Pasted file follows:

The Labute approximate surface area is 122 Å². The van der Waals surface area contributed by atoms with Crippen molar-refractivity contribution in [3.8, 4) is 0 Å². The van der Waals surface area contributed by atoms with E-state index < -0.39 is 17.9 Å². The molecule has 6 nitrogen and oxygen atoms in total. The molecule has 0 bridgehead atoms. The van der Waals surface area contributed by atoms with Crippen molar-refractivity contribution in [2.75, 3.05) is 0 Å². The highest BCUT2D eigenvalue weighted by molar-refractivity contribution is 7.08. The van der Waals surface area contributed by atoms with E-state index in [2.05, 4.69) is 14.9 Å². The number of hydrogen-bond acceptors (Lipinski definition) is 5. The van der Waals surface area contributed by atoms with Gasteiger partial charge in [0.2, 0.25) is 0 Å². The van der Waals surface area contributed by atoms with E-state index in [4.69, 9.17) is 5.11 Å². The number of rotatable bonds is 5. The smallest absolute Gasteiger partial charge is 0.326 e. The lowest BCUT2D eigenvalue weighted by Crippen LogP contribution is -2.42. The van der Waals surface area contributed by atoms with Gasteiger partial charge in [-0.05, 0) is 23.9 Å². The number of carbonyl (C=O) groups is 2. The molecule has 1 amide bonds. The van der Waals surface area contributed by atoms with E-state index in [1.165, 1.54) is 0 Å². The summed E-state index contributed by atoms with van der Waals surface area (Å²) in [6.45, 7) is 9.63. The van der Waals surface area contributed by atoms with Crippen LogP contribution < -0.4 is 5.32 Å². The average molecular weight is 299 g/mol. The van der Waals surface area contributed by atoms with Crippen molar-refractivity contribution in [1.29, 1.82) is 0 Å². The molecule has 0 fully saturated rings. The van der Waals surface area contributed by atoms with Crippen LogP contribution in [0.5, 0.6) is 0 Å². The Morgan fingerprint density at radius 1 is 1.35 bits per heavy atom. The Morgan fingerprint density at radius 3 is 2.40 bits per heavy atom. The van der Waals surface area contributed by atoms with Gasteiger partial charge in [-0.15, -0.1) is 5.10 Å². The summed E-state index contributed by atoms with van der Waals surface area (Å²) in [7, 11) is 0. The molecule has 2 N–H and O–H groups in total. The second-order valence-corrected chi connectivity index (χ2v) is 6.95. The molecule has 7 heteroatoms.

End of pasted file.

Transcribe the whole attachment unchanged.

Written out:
The Labute approximate surface area is 122 Å². The van der Waals surface area contributed by atoms with Crippen molar-refractivity contribution in [3.8, 4) is 0 Å². The van der Waals surface area contributed by atoms with E-state index < -0.39 is 17.9 Å². The molecule has 6 nitrogen and oxygen atoms in total. The molecule has 0 bridgehead atoms. The van der Waals surface area contributed by atoms with Crippen molar-refractivity contribution in [2.75, 3.05) is 0 Å². The highest BCUT2D eigenvalue weighted by molar-refractivity contribution is 7.08. The van der Waals surface area contributed by atoms with E-state index in [2.05, 4.69) is 14.9 Å². The number of hydrogen-bond acceptors (Lipinski definition) is 5. The van der Waals surface area contributed by atoms with Gasteiger partial charge in [0.2, 0.25) is 0 Å². The van der Waals surface area contributed by atoms with E-state index in [4.69, 9.17) is 5.11 Å². The number of rotatable bonds is 5. The smallest absolute Gasteiger partial charge is 0.326 e. The lowest BCUT2D eigenvalue weighted by Crippen LogP contribution is -2.42. The van der Waals surface area contributed by atoms with Gasteiger partial charge in [-0.05, 0) is 23.9 Å². The number of carbonyl (C=O) groups is 2. The molecule has 1 amide bonds. The van der Waals surface area contributed by atoms with E-state index in [1.165, 1.54) is 0 Å². The summed E-state index contributed by atoms with van der Waals surface area (Å²) in [6.45, 7) is 9.63. The van der Waals surface area contributed by atoms with Crippen LogP contribution < -0.4 is 5.32 Å². The average molecular weight is 299 g/mol. The van der Waals surface area contributed by atoms with Crippen molar-refractivity contribution in [1.29, 1.82) is 0 Å². The molecule has 0 fully saturated rings. The van der Waals surface area contributed by atoms with Crippen LogP contribution in [0.5, 0.6) is 0 Å². The Morgan fingerprint density at radius 1 is 1.35 bits per heavy atom. The Morgan fingerprint density at radius 3 is 2.40 bits per heavy atom. The van der Waals surface area contributed by atoms with Gasteiger partial charge in [-0.15, -0.1) is 5.10 Å². The summed E-state index contributed by atoms with van der Waals surface area (Å²) in [7, 11) is 0. The molecule has 2 N–H and O–H groups in total. The second-order valence-corrected chi connectivity index (χ2v) is 6.95. The molecule has 7 heteroatoms.